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Thread: Factoring...1

  1. #1
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    Factoring...1

    What is the first step in factoring the following problem?

    (ax + b)^(-1/2) - root {(ax + b)/b}
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  2. #2
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    Re: Factoring...1

    Seems you'd start by using this rule: a^(-p) = 1 / a^p

    1 / (ax + b)^(1/2) - {(ax + b)/b}^(1/2)

    Remember that root n = n^(1/2)

    Also, if you continued the factoring process, I suggest
    setting ax + b = k, to get something simpler to work with:
    1 / k^(1/2) - (k/b)^(1/2)
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    Re: Factoring...1

    Quote Originally Posted by DenisB View Post
    Seems you'd start by using this rule: a^(-p) = 1 / a^p

    1 / (ax + b)^(1/2) - {(ax + b)/b}^(1/2)

    Remember that root n = n^(1/2)

    Also, if you continued the factoring process, I suggest
    setting ax + b = k, to get something simpler to work with:
    1 / k^(1/2) - (k/b)^(1/2)
    I'll work on this problem using k as a substitute for
    (ax + b) as you suggested and post my work this weekend.
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    Re: Factoring...1

    I tried but couldn't factor completely. Can someone work this out for me?
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    Re: Factoring...1

    So we start with (after substitution):

    1 / k^(1/2) - (k/b)^(1/2)

    right side: (k/b)^(1/2) = k^(1/2) / b^(1/2)
    so we now have:
    1 / k^(1/2) - k^(1/2) / b^(1/2)

    which is of style: 1/u - u/v

    I'll let you continue...
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    Re: Factoring...1

    Quote Originally Posted by DenisB View Post
    So we start with (after substitution):

    1 / k^(1/2) - (k/b)^(1/2)

    right side: (k/b)^(1/2) = k^(1/2) / b^(1/2)
    so we now have:
    1 / k^(1/2) - k^(1/2) / b^(1/2)

    which is of style: 1/u - u/v

    I'll let you continue...
    In place of v, you meant b.

    1/u - u/v = 1/u - u/b, right?

    This looks like a subtraction of two fractions.
    Do I proceed in terms of subtracting two fractions and then simplify some more?
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    Re: Factoring...1

    Quote Originally Posted by mathdad1965 View Post
    In place of v, you meant b.

    1/u - u/v = 1/u - u/b, right?
    No. I replaced k^(1/2) with u and b^(1/2 with v, to get 1/u - u/v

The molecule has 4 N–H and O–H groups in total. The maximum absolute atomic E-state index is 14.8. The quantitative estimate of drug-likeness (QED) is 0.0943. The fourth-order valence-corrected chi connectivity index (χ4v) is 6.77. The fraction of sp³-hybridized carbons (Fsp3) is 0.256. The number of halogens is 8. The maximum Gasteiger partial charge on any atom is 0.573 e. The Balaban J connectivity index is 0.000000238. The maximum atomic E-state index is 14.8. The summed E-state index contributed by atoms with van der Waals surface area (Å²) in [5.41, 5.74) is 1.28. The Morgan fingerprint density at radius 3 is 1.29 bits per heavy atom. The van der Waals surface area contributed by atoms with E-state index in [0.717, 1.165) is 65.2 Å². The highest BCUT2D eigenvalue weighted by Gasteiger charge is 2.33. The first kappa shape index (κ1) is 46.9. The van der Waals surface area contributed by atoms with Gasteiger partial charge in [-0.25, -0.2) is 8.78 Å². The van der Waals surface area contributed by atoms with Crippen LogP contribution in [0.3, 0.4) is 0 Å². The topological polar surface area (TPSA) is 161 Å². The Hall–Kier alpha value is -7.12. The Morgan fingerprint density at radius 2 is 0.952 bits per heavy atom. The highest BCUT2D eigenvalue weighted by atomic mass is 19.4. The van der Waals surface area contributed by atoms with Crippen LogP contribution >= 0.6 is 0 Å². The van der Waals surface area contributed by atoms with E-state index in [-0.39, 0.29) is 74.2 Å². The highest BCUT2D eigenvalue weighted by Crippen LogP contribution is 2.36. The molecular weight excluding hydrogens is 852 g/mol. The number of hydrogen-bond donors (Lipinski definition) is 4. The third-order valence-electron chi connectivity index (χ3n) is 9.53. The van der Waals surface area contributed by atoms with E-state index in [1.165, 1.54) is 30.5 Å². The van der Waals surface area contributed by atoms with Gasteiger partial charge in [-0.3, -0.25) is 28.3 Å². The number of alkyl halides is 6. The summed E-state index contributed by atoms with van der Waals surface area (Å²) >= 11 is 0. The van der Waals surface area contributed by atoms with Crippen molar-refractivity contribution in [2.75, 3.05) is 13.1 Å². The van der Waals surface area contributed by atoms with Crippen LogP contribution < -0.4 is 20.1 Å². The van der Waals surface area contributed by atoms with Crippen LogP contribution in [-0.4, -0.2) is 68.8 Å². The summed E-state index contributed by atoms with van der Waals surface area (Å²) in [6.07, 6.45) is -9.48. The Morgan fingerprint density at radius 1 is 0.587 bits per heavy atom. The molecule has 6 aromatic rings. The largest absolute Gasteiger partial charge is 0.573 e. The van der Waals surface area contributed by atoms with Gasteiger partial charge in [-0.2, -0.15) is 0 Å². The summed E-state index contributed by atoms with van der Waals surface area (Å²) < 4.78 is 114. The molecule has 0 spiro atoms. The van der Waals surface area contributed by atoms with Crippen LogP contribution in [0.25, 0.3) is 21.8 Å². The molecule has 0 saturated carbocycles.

Simplify that by multiplying by uv to get one fraction only.

    Then you're finished. You can substitute back in if you wish.
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  8. #8
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    Re: Factoring...1

    Quote Originally Posted by DenisB View Post
    No. I replaced k^(1/2) with u and b^(1/2 with v, to get 1/u - u/v

    Simplify that by multiplying by uv to get one fraction only.

    Then you're finished. You can substitute back in if you wish.
    Great. I can take it from here. I will post my work tomorrow.
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  9. #9
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    Re: Factoring...1

    1/u - 1/v becomes (v - u)/uv.

    What value for u and v must I substitute back in?
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    Re: Factoring...1

    Quote Originally Posted by mathdad1965 View Post
    1/u - 1/v becomes (v - u)/uv.

    What value for u and v must I substitute back in? Denis answered this in the quote box below, which was a couple of posts prior to this.
    That last denominator needs grouping symbols around it, such as:

    (v - u)/(uv)

    Quote Originally Posted by DenisB View Post
    No. I replaced k^(1/2) with u and b^(1/2)with v, to get 1/u - u/v
    $\dfrac{b^{1/2} - k^{1/2}}{k^{1/2}b^{1/2}} \ = $
    Last edited by greg1313; Jan 12th 2017 at 09:36 PM.
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    Re: Factoring...1

    Quote Originally Posted by greg1313 View Post
    That last denominator needs grouping symbols around it, such as:

    (v - u)/(uv)



    $\dfrac{b^{1/2} - k^{1/2}}{k^{1/2}b^{1/2}} \ = $
    So, do I now factor or is this the final answer?
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    Re: Factoring...1

    Quote Originally Posted by mathdad1965 View Post
    So, do I now factor or is this the final answer?
    Although k = ax + b in this method, I don't see a direct/handy route for showing a factor being taken out.

    Starting over:

    (ax + b)^(-1/2) - root {(ax + b)/b}

    $(ax + b)^{-1/2} - \dfrac{(ax + b)^{1/2}}{b^{1/2}} =$

    $(ax + b)^{-1/2} - (ax + b)^{1/2}b^{-1/2} =$

    $(ax + b)^{-1/2}{b^{-1/2}}[b^{1/2} - (ax + b)] = $

    $[b(ax + b)]^{-1/2}(b^{1/2} - ax - b)$


    After this post, I don't expect to post further on this thread.
    Last edited by greg1313; Jan 13th 2017 at 11:56 AM.
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  13. #13
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    Re: Factoring...1

    Quote Originally Posted by greg1313 View Post
    Although k = ax + b in this method, I don't see a direct/handy route for showing a factor being taken out.

    Starting over:

    (ax + b)^(-1/2) - root {(ax + b)/b}

    $(ax + b)^{-1/2} - \dfrac{(ax + b)^{1/2}}{b^{1/2}} =$

    $(ax + b)^{-1/2} - (ax + b)^{1/2}b^{-1/2} =$

    $(ax + b)^{-1/2}{b^{-1/2}}[b^{1/2} - (ax + b)] = $

    $[b(ax + b)]^{-1/2}(b^{1/2} - ax - b)$


    After this post, I don't expect to post further on this thread.
    I appreciate the breakdown and quick replies.
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